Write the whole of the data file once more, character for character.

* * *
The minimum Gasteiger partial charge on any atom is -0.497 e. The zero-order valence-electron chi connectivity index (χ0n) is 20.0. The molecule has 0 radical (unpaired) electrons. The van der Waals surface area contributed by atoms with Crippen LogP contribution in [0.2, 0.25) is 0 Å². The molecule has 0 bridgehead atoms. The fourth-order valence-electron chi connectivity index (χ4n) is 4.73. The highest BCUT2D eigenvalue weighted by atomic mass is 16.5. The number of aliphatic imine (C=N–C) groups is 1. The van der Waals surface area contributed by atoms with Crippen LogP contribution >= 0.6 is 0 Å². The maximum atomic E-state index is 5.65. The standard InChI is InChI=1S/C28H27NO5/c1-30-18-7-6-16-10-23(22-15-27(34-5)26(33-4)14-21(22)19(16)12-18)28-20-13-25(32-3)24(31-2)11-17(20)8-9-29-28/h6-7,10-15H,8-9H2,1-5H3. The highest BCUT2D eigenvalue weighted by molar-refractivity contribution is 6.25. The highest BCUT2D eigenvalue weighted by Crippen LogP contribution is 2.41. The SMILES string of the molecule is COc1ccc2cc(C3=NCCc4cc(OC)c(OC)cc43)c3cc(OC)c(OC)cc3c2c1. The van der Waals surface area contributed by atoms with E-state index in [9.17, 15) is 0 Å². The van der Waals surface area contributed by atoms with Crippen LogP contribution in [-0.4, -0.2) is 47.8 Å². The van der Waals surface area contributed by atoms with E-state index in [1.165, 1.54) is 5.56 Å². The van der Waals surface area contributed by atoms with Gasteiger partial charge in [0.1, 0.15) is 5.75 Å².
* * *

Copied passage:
The minimum Gasteiger partial charge on any atom is -0.497 e. The zero-order valence-electron chi connectivity index (χ0n) is 20.0. The molecule has 0 radical (unpaired) electrons. The van der Waals surface area contributed by atoms with Crippen LogP contribution in [0.2, 0.25) is 0 Å². The molecule has 0 bridgehead atoms. The fourth-order valence-electron chi connectivity index (χ4n) is 4.73. The highest BCUT2D eigenvalue weighted by atomic mass is 16.5. The number of aliphatic imine (C=N–C) groups is 1. The van der Waals surface area contributed by atoms with Crippen LogP contribution >= 0.6 is 0 Å². The maximum atomic E-state index is 5.65. The standard InChI is InChI=1S/C28H27NO5/c1-30-18-7-6-16-10-23(22-15-27(34-5)26(33-4)14-21(22)19(16)12-18)28-20-13-25(32-3)24(31-2)11-17(20)8-9-29-28/h6-7,10-15H,8-9H2,1-5H3. The highest BCUT2D eigenvalue weighted by molar-refractivity contribution is 6.25. The highest BCUT2D eigenvalue weighted by Crippen LogP contribution is 2.41. The SMILES string of the molecule is COc1ccc2cc(C3=NCCc4cc(OC)c(OC)cc43)c3cc(OC)c(OC)cc3c2c1. The van der Waals surface area contributed by atoms with E-state index in [9.17, 15) is 0 Å². The van der Waals surface area contributed by atoms with Crippen LogP contribution in [-0.4, -0.2) is 47.8 Å². The van der Waals surface area contributed by atoms with E-state index in [1.165, 1.54) is 5.56 Å². The van der Waals surface area contributed by atoms with Gasteiger partial charge in [0.1, 0.15) is 5.75 Å².